Gravitational lensing is an effect in which the measured images of background galaxies appear distorted owing to the bending of light rays by matter along the line of sight between us and the distant galaxies.In the "strong lensing" regime the distortion is non-linear and can result in multiple images of the same background galaxy: in "weak lensing" the effect is much weaker but can still be detected statistically.
In practice, we make a survey of a large contiguous area of sky and measure the shapes of as many galaxies as possible: in particular, we measure the apparent ellipticity of each galaxy. In the absence of gravitational lensing, we expect galaxies to have largely uncorrelated shapes (ellipticities), but the presence of a clumpy distribution of matter causes a correlation between the apparent shapes of galaxies that can be measured.
The spatial variation (in angular sky coordinates and measured as a function of the background galaxy redshift) of the lensing signal is directly relatable to the spatial variation in the distribution of matter in the Universe, which in turn tells us about what the characteristics of "dark matter" are (lensing is sensitive to any type of gravitating matter, but the evidence is that the matter content of the Universe is dominated by "dark matter").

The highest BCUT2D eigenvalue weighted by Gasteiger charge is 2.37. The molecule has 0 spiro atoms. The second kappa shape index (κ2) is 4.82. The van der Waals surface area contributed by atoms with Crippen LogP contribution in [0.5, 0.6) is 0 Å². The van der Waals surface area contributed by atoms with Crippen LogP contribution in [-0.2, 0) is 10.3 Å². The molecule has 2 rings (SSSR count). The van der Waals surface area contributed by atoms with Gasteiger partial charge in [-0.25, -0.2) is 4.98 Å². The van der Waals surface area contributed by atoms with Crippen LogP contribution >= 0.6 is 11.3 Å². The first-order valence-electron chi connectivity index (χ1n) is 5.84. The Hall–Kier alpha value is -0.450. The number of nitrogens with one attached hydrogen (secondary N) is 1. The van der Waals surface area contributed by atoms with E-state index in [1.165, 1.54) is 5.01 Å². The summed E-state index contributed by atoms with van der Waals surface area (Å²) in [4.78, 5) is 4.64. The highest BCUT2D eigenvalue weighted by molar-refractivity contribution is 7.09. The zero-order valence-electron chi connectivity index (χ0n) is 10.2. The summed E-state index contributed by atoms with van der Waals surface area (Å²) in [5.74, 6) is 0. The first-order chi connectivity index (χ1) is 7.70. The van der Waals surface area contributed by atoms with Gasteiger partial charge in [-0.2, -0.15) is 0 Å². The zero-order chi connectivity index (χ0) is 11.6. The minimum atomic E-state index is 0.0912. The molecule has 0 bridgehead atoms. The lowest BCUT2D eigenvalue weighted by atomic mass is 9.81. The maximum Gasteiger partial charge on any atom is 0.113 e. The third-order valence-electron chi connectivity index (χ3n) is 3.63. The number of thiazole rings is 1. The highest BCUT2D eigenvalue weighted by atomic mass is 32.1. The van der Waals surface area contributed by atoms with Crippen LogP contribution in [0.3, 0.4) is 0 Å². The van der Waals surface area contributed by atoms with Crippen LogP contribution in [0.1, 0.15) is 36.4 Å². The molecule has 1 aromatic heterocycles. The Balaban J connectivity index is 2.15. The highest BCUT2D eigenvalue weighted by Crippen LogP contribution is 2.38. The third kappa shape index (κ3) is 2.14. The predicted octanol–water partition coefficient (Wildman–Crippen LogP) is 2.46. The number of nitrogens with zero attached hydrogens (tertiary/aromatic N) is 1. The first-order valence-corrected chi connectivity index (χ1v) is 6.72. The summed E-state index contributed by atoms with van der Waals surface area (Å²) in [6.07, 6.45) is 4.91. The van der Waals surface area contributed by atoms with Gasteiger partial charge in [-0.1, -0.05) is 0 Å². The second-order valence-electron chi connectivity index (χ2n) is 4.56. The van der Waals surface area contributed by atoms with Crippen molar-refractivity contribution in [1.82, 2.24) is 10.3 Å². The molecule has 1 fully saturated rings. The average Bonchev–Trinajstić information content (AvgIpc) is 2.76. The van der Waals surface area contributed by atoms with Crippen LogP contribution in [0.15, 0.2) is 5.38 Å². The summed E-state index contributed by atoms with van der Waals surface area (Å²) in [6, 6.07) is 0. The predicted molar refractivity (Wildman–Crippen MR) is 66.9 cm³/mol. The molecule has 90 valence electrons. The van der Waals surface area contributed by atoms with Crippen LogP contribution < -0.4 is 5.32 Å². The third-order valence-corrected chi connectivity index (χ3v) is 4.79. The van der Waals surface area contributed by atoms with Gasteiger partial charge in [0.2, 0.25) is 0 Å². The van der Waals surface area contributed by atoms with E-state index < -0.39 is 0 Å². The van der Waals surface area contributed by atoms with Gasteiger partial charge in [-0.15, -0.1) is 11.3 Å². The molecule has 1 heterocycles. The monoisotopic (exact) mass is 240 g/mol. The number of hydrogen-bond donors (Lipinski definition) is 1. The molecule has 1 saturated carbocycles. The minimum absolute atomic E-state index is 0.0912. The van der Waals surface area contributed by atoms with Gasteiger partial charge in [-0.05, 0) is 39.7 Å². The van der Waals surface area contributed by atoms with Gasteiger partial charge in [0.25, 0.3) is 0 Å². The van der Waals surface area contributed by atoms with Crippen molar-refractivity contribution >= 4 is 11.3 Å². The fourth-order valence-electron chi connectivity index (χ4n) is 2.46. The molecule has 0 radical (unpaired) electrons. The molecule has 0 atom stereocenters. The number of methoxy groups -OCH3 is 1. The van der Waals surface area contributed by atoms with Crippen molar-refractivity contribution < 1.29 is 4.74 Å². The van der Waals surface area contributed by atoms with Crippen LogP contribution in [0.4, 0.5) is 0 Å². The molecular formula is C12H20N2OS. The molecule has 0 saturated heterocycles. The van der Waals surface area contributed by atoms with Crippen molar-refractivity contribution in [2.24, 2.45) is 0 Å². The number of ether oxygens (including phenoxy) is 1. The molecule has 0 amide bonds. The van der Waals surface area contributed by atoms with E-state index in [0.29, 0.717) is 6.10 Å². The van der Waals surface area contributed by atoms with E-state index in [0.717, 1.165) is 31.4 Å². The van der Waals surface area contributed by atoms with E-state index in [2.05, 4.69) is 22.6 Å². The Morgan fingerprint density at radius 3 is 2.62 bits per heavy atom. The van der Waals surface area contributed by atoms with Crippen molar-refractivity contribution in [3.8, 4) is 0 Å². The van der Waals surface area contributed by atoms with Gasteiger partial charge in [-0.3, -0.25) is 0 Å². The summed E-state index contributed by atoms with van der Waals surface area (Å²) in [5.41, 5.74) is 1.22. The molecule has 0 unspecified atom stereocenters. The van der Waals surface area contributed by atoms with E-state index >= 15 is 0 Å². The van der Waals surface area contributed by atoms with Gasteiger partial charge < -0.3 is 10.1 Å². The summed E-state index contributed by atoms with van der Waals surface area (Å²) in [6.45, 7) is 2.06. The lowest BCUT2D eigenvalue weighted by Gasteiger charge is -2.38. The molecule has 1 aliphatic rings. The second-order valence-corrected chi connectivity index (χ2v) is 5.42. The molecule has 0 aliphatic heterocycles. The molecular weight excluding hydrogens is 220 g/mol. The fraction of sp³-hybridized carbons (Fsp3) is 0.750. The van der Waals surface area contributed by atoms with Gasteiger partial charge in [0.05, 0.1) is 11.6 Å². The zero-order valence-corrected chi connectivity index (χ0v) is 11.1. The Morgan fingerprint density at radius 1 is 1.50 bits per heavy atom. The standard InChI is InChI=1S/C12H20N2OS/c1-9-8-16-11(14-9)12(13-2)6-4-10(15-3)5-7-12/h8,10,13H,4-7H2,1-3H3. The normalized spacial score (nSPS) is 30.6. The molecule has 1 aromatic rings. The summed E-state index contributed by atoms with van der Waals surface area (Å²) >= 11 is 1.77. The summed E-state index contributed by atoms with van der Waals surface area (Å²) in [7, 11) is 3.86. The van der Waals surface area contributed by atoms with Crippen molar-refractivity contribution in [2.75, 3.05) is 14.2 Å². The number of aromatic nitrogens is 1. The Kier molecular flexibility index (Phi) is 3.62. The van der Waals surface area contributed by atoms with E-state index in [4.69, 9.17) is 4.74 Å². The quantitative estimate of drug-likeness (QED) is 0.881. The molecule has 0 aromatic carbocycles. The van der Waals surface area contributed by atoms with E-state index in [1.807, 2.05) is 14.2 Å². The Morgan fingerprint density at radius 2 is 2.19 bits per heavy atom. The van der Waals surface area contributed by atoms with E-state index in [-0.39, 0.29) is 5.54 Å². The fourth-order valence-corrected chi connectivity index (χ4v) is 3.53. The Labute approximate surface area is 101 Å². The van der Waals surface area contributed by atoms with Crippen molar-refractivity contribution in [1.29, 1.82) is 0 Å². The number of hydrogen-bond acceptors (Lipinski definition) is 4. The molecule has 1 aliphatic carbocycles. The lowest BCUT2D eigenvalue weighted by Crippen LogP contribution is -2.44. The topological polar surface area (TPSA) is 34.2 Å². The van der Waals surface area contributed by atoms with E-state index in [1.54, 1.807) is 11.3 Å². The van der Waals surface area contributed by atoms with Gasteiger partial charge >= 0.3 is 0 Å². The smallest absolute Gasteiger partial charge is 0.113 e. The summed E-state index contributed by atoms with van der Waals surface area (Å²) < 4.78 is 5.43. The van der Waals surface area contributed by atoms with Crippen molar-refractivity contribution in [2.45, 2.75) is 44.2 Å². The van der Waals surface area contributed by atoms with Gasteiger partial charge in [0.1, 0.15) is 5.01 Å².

By comparing how the lensing signal varies as a function of the redshift (i.e. distance) of the background galaxies, we can also infer the rate of growth of cosmic structure with cosmic epoch, which in turn places constraints on the values of cosmological parameters in the standard cosmology paradigm.
However, we may also attempt to use lensing to test the cosmological model, and in particular use it to search for departures from General Relativity, by comparing lensing signals with what we would expect from other non-relativistic tracers of the Universe's matter distribution, such as galaxy clustering and velocity distributions.